Angular Speed of a bob of mass

  • #1
David Swift
3
0
1. Relevant information

A bob of mass 0.5kg is attached to one end of a light inextensible string of length 0.500 m, whose other end is attached to a fixed pivot. The bob performs uniform circular motion in a horizontal plane, with the string making an angle of 30.0° with the vertical.

2. Question

What is the angular speed of this circular motion?
Hint: you can begin by using Newton's second law in the vertical direction to find the tension in the string.)

The Attempt at a Solution



Tension in string
F Cos 30 = 0.5 x 9.81
F = (0.5 x 9.81) / Cos 30
F = 5.66N

Radius of circle must be 0.5x Sin 30 = 0.25m

F = mass x radius x angular speed^2
Angular speed = Sqrt ( 5.66 / (0.5 x 0.25))
Angular speed = 6.72 rad s^-1

Have I done this right?
 

Answers and Replies

  • #2
Doc Al
Mentor
45,450
1,911
Tension in string
F Cos 30 = 0.5 x 9.81
F = (0.5 x 9.81) / Cos 30
F = 5.66N

Radius of circle must be 0.5x Sin 30 = 0.25m

F = mass x radius x angular speed^2
Angular speed = Sqrt ( 5.66 / (0.5 x 0.25))
Angular speed = 6.72 rad s^-1

Have I done this right?
Almost. Realize that the centripetal acceleration is horizontal, so only the horizontal component of the tension provides the centripetal force.
 
  • #3
David Swift
3
0
Almost. Realize that the centripetal acceleration is horizontal, so only the horizontal component of the tension provides the centripetal force.
I am not sure what you mean by that. Have I used a wrong equation?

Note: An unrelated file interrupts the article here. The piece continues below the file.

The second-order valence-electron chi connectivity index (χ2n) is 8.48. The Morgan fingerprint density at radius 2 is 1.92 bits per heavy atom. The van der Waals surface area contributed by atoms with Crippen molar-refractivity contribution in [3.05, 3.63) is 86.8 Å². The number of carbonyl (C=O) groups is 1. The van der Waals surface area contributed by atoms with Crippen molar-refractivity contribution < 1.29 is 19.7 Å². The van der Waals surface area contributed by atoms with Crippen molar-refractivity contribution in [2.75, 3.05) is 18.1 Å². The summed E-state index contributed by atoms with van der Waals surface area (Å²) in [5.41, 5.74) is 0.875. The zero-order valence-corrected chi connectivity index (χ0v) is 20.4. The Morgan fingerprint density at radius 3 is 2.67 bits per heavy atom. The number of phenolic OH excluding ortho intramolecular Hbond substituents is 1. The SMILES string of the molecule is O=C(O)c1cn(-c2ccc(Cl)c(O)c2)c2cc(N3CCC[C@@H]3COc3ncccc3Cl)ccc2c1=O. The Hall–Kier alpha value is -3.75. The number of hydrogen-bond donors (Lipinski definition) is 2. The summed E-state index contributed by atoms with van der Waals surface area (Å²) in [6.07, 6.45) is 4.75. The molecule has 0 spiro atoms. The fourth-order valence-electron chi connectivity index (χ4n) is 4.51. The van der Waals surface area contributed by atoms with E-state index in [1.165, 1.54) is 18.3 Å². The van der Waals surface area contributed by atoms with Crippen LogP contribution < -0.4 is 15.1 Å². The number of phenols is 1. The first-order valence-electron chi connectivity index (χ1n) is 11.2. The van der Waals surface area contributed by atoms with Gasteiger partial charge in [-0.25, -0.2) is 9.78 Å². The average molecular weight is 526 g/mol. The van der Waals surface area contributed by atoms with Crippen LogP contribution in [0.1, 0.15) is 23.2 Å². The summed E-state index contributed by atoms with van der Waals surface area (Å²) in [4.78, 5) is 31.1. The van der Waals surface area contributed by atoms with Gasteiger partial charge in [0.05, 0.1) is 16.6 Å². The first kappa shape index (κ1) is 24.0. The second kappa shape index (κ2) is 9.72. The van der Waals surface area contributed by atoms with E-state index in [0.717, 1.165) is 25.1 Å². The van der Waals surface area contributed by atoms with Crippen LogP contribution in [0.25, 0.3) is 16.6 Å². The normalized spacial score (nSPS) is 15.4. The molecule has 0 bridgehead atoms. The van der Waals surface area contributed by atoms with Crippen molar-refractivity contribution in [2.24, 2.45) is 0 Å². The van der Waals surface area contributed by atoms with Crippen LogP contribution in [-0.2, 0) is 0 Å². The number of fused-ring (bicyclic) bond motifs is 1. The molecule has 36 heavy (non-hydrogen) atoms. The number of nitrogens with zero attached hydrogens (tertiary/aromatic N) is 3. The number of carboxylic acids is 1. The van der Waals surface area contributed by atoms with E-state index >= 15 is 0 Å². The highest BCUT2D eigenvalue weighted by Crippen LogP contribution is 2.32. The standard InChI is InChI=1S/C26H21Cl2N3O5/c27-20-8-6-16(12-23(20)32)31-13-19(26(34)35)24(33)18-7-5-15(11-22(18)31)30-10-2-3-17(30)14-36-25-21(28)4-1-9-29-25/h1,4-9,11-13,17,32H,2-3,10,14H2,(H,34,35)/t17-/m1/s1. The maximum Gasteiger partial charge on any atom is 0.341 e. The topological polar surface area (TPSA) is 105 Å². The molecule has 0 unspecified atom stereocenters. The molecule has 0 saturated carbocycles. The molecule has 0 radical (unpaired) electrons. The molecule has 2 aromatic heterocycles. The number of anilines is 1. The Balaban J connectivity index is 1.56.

• #4
Doc Al
Mentor
45,450
1,911
I am not sure what you mean by that. Have I used a wrong equation?
When you used ##F = m \omega^2 r##, you used the entire tension as the force. But only the horizontal component of the tension creates the centripetal acceleration.
 
  • #5
David Swift
3
0
When you used ##F = m \omega^2 r##, you used the entire tension as the force. But only the horizontal component of the tension creates the centripetal acceleration.
F(x) = ((m x g ) x Xcomponent / length
F (x) = (0.5 x 9.81 x 0.5 sin 30 ) / 0.5m = 2.22 rad s^-1
 
  • #6
haruspex
Science Advisor
Homework Helper
Insights Author
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F(x) = ((m x g ) x Xcomponent / length
You seem to have taken a step backwards. Your original equation for tension(F) was correct:
F Cos 30 = 0.5 x 9.81
Doc Al is telling you this equation is wrong (assuming F is still the tension):
F = mass x radius x angular speed^2
Please try to post a correct version.
 

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